Creating a JFFS2 image from a directory structure


Sometimes creating customized rootfs-images via OpenEmbedded is complicated. When changes are minor it is also possible to create a jffs2-image from any directory. Also when using jffs2 partitions in production systems it is advisable to create the image from scratch, because space requirements will be optimized.


You need the following tools:

  • mtd-tools
  • linux development system with nfs


Installation of the needed tools

On Debian and derived distributions just enter

apt-get install mtd-tools

with root rights.

Generating an jffs2-image from a complete directory structure

You have to have all the files you need in a directory. If you for example have a customized rootfs on a sd-card and you now want to create a jffs2-image to store it into flash and boot from it, just mount the sd-card on your development system and create the image hereof. The example given here in this how-to creates an image from the Angstrom tarball distributed with Stamp9g20, store the created image in flash and booting the newly created image. When creating a rootfs, root permissions may be necessary:

mkfs.jffs2 --little-endian --eraseblock=0x20000 -n --pad -d ./jffs2-test -o jffs2-root.img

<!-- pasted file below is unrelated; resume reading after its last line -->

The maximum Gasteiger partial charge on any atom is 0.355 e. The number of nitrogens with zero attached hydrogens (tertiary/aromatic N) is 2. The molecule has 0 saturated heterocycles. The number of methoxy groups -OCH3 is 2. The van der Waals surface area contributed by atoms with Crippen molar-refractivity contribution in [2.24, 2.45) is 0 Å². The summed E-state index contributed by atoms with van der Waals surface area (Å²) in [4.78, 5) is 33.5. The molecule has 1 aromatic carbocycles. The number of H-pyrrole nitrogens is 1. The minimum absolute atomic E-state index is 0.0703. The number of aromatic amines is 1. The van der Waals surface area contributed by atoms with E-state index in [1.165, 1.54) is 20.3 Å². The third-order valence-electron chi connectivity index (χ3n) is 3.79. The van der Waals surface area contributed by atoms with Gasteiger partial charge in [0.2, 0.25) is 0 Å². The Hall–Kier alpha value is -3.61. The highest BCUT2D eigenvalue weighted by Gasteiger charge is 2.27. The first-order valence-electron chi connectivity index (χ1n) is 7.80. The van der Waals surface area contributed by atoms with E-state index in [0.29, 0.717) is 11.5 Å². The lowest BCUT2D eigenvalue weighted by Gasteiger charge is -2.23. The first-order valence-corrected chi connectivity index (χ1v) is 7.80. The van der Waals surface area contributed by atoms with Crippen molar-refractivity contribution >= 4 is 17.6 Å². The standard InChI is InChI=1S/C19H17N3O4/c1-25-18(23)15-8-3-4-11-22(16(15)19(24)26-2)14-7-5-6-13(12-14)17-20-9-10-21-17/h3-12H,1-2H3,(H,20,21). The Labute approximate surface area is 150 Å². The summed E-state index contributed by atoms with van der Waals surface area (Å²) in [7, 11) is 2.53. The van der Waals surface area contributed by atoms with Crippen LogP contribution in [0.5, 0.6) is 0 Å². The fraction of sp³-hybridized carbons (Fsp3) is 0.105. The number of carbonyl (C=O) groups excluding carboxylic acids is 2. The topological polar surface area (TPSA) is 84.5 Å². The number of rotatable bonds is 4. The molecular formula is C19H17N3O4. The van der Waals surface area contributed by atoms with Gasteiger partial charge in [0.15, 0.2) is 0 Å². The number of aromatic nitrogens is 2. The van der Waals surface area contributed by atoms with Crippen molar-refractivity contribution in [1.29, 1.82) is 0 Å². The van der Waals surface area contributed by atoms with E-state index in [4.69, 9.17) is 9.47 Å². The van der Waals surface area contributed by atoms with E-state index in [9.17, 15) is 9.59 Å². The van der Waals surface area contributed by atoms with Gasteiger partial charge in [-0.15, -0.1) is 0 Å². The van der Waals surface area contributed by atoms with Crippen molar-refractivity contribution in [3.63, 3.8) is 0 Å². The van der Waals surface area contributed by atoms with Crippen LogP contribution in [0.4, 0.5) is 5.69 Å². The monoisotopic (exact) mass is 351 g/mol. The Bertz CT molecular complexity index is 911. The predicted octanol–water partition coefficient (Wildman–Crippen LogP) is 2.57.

This creates a jffs2-image image called jffs2-root with the contents of the directory jffs2-test. If you need the root squashing feature (making all files owned by root as described in the Linux guide) add the option --squash. Do not use this feature, if the contents already have the correct ownership.
Next we flash this image to a mtd-partition on our board, here mtd5 on the Stamp9G20:

mount -o nolock,tcp /mnt/net
flash_eraseall /dev/mtd5
Erasing 128 Kibyte @ 1fd60000 -- 100 % complete.
nandwrite /dev/mtd5 /mnt/net/jffs2-root.img
Writing data to block 137 at offset 0x1120000

Done. If you have a NOR-Flash based system use flashcp instead of nandwrite. Now reboot, interrupt booting with u-boot, type run flashboot to boot your newly created image on Stamp9G20 or PortuxG20.
You can also just mount the new partition in your running system: mount -t jffs2 /dev/mtdblock5 /some_mountpoint.